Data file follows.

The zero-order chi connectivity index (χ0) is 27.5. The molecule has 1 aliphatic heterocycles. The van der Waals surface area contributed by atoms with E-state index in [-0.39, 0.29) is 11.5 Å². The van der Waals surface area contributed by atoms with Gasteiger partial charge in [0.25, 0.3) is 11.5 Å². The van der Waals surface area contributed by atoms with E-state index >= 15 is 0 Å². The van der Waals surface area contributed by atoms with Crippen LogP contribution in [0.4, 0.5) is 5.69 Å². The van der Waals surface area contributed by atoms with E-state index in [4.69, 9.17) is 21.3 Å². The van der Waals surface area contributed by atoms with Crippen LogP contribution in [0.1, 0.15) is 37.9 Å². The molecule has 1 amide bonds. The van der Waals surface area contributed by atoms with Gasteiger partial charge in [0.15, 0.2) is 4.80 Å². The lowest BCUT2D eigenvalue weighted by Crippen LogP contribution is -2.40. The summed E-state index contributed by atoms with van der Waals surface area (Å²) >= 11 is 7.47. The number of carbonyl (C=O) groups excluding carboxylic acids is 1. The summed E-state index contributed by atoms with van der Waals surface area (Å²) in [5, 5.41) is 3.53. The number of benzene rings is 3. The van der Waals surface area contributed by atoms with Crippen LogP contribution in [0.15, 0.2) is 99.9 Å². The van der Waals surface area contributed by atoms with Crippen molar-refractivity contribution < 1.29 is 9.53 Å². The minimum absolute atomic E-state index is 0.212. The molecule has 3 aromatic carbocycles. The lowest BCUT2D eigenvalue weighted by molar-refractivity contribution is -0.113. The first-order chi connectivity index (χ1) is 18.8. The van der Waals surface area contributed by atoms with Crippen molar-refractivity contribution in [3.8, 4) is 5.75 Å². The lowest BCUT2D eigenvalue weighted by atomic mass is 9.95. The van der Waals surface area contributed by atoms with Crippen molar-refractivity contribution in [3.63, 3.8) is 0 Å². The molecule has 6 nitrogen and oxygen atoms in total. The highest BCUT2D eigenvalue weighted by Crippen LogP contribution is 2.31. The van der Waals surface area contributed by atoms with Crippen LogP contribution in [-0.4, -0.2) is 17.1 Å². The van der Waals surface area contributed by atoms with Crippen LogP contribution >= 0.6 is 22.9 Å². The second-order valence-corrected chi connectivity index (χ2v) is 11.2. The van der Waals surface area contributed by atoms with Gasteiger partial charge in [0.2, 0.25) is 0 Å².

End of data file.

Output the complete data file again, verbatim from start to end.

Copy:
The zero-order chi connectivity index (χ0) is 27.5. The molecule has 1 aliphatic heterocycles. The van der Waals surface area contributed by atoms with E-state index in [-0.39, 0.29) is 11.5 Å². The van der Waals surface area contributed by atoms with Gasteiger partial charge in [0.25, 0.3) is 11.5 Å². The van der Waals surface area contributed by atoms with E-state index >= 15 is 0 Å². The van der Waals surface area contributed by atoms with Crippen LogP contribution in [0.4, 0.5) is 5.69 Å². The van der Waals surface area contributed by atoms with E-state index in [4.69, 9.17) is 21.3 Å². The van der Waals surface area contributed by atoms with Crippen LogP contribution in [0.1, 0.15) is 37.9 Å². The molecule has 1 amide bonds. The van der Waals surface area contributed by atoms with Gasteiger partial charge in [0.15, 0.2) is 4.80 Å². The lowest BCUT2D eigenvalue weighted by Crippen LogP contribution is -2.40. The summed E-state index contributed by atoms with van der Waals surface area (Å²) >= 11 is 7.47. The number of carbonyl (C=O) groups excluding carboxylic acids is 1. The summed E-state index contributed by atoms with van der Waals surface area (Å²) in [5, 5.41) is 3.53. The number of benzene rings is 3. The van der Waals surface area contributed by atoms with Crippen LogP contribution in [0.15, 0.2) is 99.9 Å². The van der Waals surface area contributed by atoms with Crippen molar-refractivity contribution < 1.29 is 9.53 Å². The minimum absolute atomic E-state index is 0.212. The molecule has 3 aromatic carbocycles. The lowest BCUT2D eigenvalue weighted by molar-refractivity contribution is -0.113. The first-order chi connectivity index (χ1) is 18.8. The van der Waals surface area contributed by atoms with Crippen molar-refractivity contribution in [3.8, 4) is 5.75 Å². The lowest BCUT2D eigenvalue weighted by atomic mass is 9.95. The van der Waals surface area contributed by atoms with Crippen molar-refractivity contribution in [3.63, 3.8) is 0 Å². The molecule has 6 nitrogen and oxygen atoms in total. The highest BCUT2D eigenvalue weighted by Crippen LogP contribution is 2.31. The van der Waals surface area contributed by atoms with Crippen LogP contribution in [-0.4, -0.2) is 17.1 Å². The van der Waals surface area contributed by atoms with Crippen LogP contribution >= 0.6 is 22.9 Å². The second-order valence-corrected chi connectivity index (χ2v) is 11.2. The van der Waals surface area contributed by atoms with Gasteiger partial charge in [0.2, 0.25) is 0 Å².